Surkhi (Brick Dust) | 2 Types of Surkhi | Manufacturing of Surkhi | Advantages & Disadvantages of Surkhi


Overpopulation of infrastructures has resulted in a shortage of resources or raw materials for construction works. So, as alternatives, many artificial raw materials are replacing natural ingredients. Now, we are discussing the alternative of sand. Surkhi is one of the artificial fine aggregate replacing sand.

‘Surkhi’ is a powdered form of over burnt broken brick or clay balls. The name surkhi is derived due to its reddish colour. It shows pozzolanic properties and is composed of about 63 % of silica by weight. 

It is also called as Brick Dust.

It has various name differing from nation to nation and according to its uses. It can be called as surkhi in India, Pakistan, Nepal, etc. and brick dust in England or Europe or USA.


Mechanism of manufacturing 

In factory; clay containing silica, alumina, lime, oxides of iron, and magnesia is burnt the same as bricks but at a high temperature of about 600° C in a furnace. Then, over burnt product gains reddish like colour. It is after then transferred to mill to grind it into coarsely(like sand) or finely(like cement) powdered form as a requirement. Thus obtained product is surkhi.

( Note: Generally, surkhi is not produced commercially but broken or overburnt bricks from brick factories are used as surkhi after grinding it. )


Types of Surkhi


a. Fine Surkhi

This is a finely powered surkhi that is used in place of cement, lime or other binding materials.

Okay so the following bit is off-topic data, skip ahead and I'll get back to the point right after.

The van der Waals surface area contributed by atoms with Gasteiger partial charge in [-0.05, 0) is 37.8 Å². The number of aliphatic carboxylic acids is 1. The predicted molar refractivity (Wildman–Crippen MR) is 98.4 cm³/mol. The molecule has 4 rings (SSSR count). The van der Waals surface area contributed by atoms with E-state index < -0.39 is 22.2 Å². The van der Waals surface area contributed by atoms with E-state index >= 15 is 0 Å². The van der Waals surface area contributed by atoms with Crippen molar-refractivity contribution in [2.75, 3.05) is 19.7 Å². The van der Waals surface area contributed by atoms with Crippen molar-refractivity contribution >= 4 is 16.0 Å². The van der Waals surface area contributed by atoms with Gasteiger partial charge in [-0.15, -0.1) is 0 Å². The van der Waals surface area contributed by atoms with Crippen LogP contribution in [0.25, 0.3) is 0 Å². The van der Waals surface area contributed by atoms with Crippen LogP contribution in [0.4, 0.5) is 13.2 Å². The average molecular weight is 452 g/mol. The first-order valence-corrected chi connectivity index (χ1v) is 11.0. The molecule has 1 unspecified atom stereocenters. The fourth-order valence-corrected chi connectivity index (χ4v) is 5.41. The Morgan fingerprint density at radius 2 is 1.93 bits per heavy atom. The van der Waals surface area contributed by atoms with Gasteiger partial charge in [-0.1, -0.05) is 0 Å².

Concrete or mortar prepared using fine surkhi as binding material is generally used only for temporary constructions.


b. Coarse Surkhi

This is a coarsely powdered surkhi that is used in place of filling material like sand.

Concrete or mortar prepared using coarse surkhi as filling material is generally used in permanent constructions.



Some of the features are:

a. It contains a high amount of silica.

b. It is a reddish coloured powdery material.

c. It increases its compressive strength and compatibility with time and hydraulicity ( property to set and hardens).

d. It is good binding and filling material having good bond strength, abrasion resistance, durability and thermal resistivity.



a. It can be used as sand in mortar known as Surkhi mortar. ( Surkhi mortar is the mixture of lime/cement, surkhi and water. It is economically accessible too.)

b. It can be used as binding material like cement or lime.

c. As it’s strength increases on more immersion on water, it can be also used for hydro-constructions like constructions in sea, ocean, rivers, blockage, etc.

d. It can be used for plastering of internal walls. (External wall plastering is not preferred.)



a. Addition of (10- 20) % of quick lime in the clay gives quality surkhi that can give good finishing to the mixture during construction.

b. The alkalis and salt solutions cannot reduce the binding property to some extent.



a. Un-proportion amount of silica-containing clay can cause less cohesion, cracking, shrinking and warping.

b. It cannot resist the long exposure of humidity, weathering, etc.


Read More: Grades of Concrete

Read More: Prismatic Compass


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